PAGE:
Today’s two cards are the hieroglyph Djed, which is a pillar signifying stability, and ReHoremAkhet, the great sphinx that guards the Giza plateau. The sphinx is a symbol of stability itself, having been on duty for thousands of years, watching over the pyramids and the land of Egypt. These two symbols of permanence are here to let you know that there are things that will last forever. One of these is your immortal soul. Your choices here in life affect the quality of your eternal life. Choose wisely, as the sphinx, and your soul, are watching. Em hotep.
Shu, the Ancient Egyptian god of the element air, and Mut, one of two goddesses who protect Ancient Egypt, come together to let you know that communication can bring protection. Air, or the sky itself, is the home of the vulture, the totem of Mut. Having eyesight as good or better than an eagle, the vulture watches from high above. Where communication comes in is this; you need to communicate with others so they will know where you will be, a form of human level protection. You must also communicate through prayer with the God of your understanding what you need to progress in life and in your spiritual path. Keeping God in your mind and heart as you grow in experience and wisdom brings a form of protection unavailable otherwise.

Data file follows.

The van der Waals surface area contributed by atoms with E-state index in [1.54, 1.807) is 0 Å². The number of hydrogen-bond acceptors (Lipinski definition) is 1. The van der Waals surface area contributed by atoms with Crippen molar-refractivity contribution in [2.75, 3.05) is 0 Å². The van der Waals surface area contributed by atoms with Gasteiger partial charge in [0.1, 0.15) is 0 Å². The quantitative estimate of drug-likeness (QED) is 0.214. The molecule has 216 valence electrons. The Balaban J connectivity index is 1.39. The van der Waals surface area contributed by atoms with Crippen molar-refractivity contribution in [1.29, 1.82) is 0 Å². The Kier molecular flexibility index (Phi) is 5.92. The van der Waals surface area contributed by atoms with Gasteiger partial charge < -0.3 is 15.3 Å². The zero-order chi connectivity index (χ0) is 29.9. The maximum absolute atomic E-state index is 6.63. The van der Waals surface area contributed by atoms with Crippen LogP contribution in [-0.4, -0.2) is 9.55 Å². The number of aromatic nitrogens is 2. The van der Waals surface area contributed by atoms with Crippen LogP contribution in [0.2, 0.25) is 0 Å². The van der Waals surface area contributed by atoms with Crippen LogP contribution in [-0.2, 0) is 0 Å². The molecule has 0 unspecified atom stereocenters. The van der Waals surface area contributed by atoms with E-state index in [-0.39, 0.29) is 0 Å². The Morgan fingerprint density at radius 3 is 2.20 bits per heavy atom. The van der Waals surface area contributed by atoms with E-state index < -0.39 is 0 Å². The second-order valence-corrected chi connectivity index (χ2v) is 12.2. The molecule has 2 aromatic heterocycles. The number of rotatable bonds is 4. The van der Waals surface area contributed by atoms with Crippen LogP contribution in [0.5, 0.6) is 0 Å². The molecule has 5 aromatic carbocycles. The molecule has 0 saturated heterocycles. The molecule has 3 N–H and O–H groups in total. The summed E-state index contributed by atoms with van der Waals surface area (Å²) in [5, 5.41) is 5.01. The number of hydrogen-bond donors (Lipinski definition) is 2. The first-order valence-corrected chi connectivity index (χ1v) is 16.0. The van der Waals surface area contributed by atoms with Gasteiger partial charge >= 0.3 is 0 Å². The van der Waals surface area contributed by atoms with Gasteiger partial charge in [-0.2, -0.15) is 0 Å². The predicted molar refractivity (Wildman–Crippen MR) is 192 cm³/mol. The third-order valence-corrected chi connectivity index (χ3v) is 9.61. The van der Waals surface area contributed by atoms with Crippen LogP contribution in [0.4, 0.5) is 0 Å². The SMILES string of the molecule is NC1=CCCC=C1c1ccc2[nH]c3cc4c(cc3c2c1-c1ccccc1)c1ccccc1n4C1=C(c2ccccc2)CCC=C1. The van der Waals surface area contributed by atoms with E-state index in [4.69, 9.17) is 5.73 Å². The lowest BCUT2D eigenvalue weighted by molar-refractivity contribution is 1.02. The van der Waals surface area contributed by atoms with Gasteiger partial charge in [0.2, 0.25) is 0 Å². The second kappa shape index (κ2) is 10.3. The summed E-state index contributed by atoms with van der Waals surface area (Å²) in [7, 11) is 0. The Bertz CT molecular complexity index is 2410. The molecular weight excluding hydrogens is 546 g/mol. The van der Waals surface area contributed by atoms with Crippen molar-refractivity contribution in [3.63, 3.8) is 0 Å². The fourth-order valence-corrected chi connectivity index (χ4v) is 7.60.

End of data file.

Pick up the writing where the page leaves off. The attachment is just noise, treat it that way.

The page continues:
Today’s pair of gods from Ancient Egypt are Djehuti (also called Thoth), the scribe of the gods, and Hapi, the god of the river Nile. Djehuti is the record keeper for all that mankind does. He works with your dreams, both while you are asleep and while you are daydreaming. Hapi lets you know that all this creativity does not come easy. Like the Nile, there are times there is almost no flow, and at other times there is a torrent that floods the land. They both encourage you to take advantage of that flood of creativity when it comes, and store up ideas where it is a drought.